Adolf Hitler Biography
On April 20, 1889 Adolf Hitler was born in Braunau am Inn, Austria to Alois Hitler and Klara Polzl. Adolf was the fourth child out of six. Growing up Adolf and his father always butted heads. His father was very emotionally harsh on him pushing Adolf further away from his family. In 1900, Adolfs younger brother Edmund died, and that was when Adolf cut the strings and became detached to his family. At an early age Hitler began showing an interest in German nationalism by rejecting the authority of Austria-Hungary. This nationalism became the motivating force behind Hitler’s life.
When Hitler’s father died in 1903 his mother let him dropout of high school. After Hitler’s mother died in 1907, his life went downhill that is to be believed the build up for his anti-Semitism. When his mother died in December Adolf moved to Vienna where he became a day worker and a watercolor painter. When Hitler discovered his talent for painting, he applied to the Academy of Fine Arts twice but was rejected both times. Hitler received money from an orphan’s pension but soon blew through it buying paint and food causing him to turn to homeless shelters to live.
In 1913 Hitler moved to Munich where her applied to serve in the German army, and in nine months he was accepted. During the war Hitler stayed away from the front lines, although he was there during the Somme and was wounded. For this exaggerated report he gave about how we was wounded he was honored with the Iron Cross First Class and the Black Wound Badge for his bravery.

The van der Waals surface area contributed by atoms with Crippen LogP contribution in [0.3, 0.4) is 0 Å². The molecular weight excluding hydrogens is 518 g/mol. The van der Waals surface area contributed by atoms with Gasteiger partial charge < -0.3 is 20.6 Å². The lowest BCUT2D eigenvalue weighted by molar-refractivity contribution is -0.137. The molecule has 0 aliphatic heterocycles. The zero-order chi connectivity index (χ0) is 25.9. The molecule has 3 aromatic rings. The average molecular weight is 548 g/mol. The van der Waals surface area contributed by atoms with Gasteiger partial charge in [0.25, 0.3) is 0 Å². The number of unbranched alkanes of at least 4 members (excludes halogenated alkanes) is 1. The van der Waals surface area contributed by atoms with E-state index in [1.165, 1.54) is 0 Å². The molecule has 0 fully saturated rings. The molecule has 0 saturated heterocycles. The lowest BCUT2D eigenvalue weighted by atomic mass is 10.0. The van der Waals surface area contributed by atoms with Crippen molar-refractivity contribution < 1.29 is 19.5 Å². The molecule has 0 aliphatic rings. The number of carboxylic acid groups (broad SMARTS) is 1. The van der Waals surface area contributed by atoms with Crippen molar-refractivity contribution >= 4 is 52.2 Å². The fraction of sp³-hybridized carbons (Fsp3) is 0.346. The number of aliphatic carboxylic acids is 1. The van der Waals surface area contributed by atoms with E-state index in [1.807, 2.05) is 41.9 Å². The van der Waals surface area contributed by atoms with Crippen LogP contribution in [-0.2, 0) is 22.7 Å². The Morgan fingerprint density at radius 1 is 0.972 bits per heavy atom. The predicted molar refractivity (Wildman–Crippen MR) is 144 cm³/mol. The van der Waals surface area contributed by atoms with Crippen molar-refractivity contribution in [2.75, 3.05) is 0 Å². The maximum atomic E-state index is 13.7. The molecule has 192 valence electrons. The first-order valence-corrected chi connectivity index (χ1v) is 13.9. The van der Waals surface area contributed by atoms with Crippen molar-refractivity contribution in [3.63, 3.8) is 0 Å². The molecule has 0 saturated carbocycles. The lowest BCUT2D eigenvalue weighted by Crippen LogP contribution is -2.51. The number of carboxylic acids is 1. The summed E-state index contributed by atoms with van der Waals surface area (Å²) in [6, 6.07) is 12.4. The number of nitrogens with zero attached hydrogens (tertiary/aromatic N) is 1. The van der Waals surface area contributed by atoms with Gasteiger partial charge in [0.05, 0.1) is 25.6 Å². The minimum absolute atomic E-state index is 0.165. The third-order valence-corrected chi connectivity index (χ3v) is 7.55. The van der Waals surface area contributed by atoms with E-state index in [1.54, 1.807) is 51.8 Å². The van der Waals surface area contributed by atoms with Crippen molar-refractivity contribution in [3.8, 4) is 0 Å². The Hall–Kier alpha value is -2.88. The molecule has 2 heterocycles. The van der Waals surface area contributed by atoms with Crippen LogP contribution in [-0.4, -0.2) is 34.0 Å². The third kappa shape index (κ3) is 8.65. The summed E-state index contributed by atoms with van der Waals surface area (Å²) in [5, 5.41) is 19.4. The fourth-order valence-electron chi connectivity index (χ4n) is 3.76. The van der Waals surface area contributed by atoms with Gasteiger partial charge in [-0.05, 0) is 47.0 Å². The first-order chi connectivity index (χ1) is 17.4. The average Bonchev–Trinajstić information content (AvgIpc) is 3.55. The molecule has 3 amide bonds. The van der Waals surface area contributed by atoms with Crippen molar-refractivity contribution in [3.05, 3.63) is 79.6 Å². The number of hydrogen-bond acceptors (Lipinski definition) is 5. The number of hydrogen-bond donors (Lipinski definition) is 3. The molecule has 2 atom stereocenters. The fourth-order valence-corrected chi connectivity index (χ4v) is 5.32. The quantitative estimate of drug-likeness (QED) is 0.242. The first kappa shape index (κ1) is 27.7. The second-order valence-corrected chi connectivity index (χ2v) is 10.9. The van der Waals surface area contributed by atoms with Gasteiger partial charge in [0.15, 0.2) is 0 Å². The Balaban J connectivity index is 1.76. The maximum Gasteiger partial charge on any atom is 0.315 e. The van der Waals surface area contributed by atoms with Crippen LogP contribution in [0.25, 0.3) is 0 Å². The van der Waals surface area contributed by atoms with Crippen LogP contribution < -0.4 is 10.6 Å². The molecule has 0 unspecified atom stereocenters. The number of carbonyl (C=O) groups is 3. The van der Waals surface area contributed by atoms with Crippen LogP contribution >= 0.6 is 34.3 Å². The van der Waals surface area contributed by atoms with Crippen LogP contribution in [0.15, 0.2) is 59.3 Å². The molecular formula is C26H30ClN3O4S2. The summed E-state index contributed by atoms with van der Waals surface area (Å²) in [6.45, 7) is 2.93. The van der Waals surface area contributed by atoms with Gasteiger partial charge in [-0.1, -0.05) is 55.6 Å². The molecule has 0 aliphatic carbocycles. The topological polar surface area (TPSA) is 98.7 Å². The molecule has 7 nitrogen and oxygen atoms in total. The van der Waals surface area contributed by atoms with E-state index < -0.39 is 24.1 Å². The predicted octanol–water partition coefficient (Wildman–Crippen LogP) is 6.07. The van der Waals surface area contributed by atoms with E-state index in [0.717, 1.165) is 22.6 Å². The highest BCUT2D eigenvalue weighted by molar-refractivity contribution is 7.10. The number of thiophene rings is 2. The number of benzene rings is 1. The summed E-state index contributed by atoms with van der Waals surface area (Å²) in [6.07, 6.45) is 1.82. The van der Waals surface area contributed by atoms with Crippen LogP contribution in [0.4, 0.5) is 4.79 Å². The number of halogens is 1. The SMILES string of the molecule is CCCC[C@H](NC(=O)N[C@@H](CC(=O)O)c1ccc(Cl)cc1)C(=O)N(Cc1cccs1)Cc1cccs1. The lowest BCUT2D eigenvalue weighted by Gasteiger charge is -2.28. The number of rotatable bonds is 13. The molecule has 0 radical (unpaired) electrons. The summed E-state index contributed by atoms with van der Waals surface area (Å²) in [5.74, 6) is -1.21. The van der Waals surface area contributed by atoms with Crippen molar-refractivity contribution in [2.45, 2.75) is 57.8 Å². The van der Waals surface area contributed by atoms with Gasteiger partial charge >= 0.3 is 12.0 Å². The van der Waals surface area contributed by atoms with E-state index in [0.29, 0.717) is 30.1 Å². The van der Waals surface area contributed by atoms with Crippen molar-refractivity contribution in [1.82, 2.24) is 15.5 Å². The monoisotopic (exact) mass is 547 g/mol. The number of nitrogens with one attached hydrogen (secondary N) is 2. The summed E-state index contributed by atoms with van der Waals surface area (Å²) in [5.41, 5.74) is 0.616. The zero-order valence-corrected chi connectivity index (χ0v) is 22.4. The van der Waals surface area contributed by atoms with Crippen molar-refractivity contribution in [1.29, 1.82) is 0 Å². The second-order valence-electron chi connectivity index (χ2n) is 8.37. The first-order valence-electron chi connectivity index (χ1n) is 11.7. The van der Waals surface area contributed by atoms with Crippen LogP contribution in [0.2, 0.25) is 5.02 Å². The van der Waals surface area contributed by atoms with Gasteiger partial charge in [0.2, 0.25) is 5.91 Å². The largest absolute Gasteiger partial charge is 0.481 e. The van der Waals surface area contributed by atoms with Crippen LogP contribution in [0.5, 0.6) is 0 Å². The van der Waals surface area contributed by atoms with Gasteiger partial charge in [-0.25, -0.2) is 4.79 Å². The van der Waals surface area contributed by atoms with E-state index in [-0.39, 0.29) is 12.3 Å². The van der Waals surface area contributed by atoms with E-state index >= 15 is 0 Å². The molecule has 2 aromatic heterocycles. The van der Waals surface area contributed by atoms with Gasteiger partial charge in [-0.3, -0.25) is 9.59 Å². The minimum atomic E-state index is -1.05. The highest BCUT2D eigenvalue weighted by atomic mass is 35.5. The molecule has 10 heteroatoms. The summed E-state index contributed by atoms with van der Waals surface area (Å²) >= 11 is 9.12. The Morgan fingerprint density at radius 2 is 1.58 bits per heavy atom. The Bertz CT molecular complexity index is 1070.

When World War 1 ended Hitler went back to Munich where he continued his work with the German military as an intelligence officer. During his time with this job Hitler adopted many anti-Semitic, nationalist and anti-Marxist ideas of party founder Anton Drexler. In September of 1919 Adolf Hitler joined a group called the DAP which soon changed its name to Nationalsozialistische Deutsche Arbeiterpartei (NSDAP) that was soon abbreviated to Nazi. As this Nazi group was building Hitler decided that there needed to be a flag, so he personally designed the swastika symbol. Being with this group Hitler began to give his hurtful speeches against the Treaty of Versailles, rival politicians, Marxists and the Jews. Hitler knew he wanted to be leader and lead his own militia so in 1921, he replaced Drexler as the Nazi party chairman.